Student Academic Performance and Compensation: The Impact of Cooperative Education

Article excerpt

Much of the cooperative education research seeks to document the effectiveness of cooperative education programs. One branch of this research considers the impacts of participation on student performance. This study contributes to that literature by examining these impacts in further depth. Specifically, we examine the effect of cooperative education on grade point average, length of time in school, and starting salary. Statistical analyses show that cooperative education programs have significant effects on all three measures. These measurements are useful not only to students deciding whether to participate in cooperative education programs, but also to university administrators seeking to assess program effectiveness.


Many colleges and universities participate in cooperative education (coop) programs in which students enroll in alternating semesters of full-time study and full-time paid employment. Typically, successful completion of the program requires at least twelve months (the equivalent of 3 semesters) of full-time work with the employer in addition to completion of the student's degree requirements.

The potential benefits to students of participating in the coop experience include gaining a real-world perspective that enhances the student's academic experience, becoming a more mature individual as a result of working with professionals, and improving job placement and salary prospects at the time of graduation. In return for these benefits the student potentially delays graduation. For students and university administrators to make informed decisions these costs and benefits of cooperative education need to be quantified.

Stull, Crow, and Braunstein (1997) surveyed cooperative education administrators and members of the Cooperative Education Association (CEA) Research Committee about the relative importance of a variety of research topics relevant to cooperative education. Of the 22 topics provided in the survey, research that "provides quantitative data on the impact of cooperative education participation on recruitment, retention, academic performance, and graduation (time and rate) of students" ranked as the second most important topic, receiving an average score of 4.14 on a 5-point Likert scale. The research presented here is designed specifically to address this research need.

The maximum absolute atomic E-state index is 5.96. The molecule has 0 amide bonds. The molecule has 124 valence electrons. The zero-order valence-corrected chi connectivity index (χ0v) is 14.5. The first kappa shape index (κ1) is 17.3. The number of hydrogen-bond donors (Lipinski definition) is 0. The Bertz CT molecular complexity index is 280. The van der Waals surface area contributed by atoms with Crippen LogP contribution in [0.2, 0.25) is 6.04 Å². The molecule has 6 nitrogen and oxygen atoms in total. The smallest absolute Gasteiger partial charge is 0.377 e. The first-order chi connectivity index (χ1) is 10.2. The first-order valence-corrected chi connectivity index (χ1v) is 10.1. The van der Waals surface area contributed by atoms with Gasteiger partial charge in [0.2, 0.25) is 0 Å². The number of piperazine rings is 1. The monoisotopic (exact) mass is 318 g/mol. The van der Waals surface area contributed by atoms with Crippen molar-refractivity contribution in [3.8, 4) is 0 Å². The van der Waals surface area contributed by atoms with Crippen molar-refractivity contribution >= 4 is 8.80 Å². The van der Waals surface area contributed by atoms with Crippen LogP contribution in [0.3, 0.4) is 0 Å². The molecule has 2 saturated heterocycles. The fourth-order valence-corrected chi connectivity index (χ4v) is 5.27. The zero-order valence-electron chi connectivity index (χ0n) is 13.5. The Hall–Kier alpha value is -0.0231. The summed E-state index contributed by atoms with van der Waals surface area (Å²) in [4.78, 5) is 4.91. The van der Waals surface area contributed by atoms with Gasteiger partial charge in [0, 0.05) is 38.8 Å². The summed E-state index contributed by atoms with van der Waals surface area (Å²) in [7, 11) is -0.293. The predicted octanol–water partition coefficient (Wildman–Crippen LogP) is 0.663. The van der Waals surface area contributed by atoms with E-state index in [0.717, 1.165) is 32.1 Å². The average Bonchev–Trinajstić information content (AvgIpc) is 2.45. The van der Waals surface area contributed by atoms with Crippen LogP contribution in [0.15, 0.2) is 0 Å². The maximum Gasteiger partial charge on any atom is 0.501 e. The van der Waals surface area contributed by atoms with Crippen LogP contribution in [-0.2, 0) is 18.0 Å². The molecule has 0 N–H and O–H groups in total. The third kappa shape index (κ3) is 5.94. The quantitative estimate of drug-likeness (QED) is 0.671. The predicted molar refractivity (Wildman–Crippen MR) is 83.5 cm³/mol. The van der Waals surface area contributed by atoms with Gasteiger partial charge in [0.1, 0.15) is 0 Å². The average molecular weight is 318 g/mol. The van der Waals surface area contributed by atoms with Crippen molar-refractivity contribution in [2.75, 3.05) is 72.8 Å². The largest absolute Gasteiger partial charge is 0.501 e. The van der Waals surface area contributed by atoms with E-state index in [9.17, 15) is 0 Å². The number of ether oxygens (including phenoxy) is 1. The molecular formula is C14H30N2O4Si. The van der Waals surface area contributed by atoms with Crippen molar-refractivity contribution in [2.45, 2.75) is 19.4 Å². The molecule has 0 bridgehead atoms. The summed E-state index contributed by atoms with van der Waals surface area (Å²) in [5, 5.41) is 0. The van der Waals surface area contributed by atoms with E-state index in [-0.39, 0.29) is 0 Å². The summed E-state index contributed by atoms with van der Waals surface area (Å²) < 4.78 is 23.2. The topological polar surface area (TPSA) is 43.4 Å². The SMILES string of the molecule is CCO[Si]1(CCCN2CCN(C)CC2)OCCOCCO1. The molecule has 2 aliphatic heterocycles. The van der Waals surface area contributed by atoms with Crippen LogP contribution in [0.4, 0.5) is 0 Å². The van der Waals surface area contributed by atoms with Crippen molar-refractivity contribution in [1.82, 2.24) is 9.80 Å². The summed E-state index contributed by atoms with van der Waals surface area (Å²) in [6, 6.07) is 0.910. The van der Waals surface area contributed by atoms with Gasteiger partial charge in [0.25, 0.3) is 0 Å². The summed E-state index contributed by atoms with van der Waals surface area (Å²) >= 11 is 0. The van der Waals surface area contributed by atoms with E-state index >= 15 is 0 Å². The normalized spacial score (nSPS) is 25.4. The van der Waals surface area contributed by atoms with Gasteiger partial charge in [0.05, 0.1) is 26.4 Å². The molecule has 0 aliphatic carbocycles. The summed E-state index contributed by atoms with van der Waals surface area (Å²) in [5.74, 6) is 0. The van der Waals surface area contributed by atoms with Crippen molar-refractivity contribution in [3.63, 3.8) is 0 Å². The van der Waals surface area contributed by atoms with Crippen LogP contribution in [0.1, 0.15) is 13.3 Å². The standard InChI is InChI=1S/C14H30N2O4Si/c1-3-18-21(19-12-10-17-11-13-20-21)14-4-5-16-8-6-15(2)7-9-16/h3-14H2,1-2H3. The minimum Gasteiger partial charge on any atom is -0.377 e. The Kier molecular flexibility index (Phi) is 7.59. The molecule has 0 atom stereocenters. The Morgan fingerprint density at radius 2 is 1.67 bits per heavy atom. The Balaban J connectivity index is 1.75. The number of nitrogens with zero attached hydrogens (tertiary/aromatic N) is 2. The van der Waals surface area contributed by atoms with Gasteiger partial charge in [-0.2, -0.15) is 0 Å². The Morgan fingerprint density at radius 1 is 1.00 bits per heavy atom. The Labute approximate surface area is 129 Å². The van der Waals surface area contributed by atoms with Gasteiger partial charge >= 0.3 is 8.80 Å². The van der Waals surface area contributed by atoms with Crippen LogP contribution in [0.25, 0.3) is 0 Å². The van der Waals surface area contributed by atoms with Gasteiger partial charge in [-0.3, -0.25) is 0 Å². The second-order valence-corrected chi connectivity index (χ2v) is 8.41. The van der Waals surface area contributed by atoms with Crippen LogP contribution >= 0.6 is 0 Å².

Previous research has found mixed results when measuring the effects of cooperative education. Gardner, Nixon, and Motschenbacker (1992) estimated that the coop experience added nearly $300 to starting salaries. Wessels and Pumphrey (1996) found that coop participation only raised wages for female graduates. Both Gardner, Nixon and Motschenbacker and Van Gyn, Cutt, Loken, and Ricks (1997) found that the grade point averages of coop students were higher than those of noncoop students. However, no differences between groups were found when comparing the scores on the objective form of the College Outcomes Measure Program exam (Van Gyn, Cutt, Loken, and Ricks). Lindermeyer (1967) found that coop students have higher academic averages and retention rates.

Our specific objectives can be grouped into three main areas of inquiry. First, what is the effect of participation in a cooperative education experience on academic performance? Second, what are the market benefits of participating in a cooperative education program? And third, what are the costs associated with the cooperative education experience? To answer these questions we examine three main variables: cumulative grade point average at the time of graduation (GPA), the number of months from first college enrollment until graduation, and reported starting salaries.

The first section of this paper describes the dataset used. The next section outlines the procedures used to perform the analysis and presents the results. To illustrate the effect of cooperative education, we estimate econometric models of GPA, duration of undergraduate enrollment, and starting salaries. …


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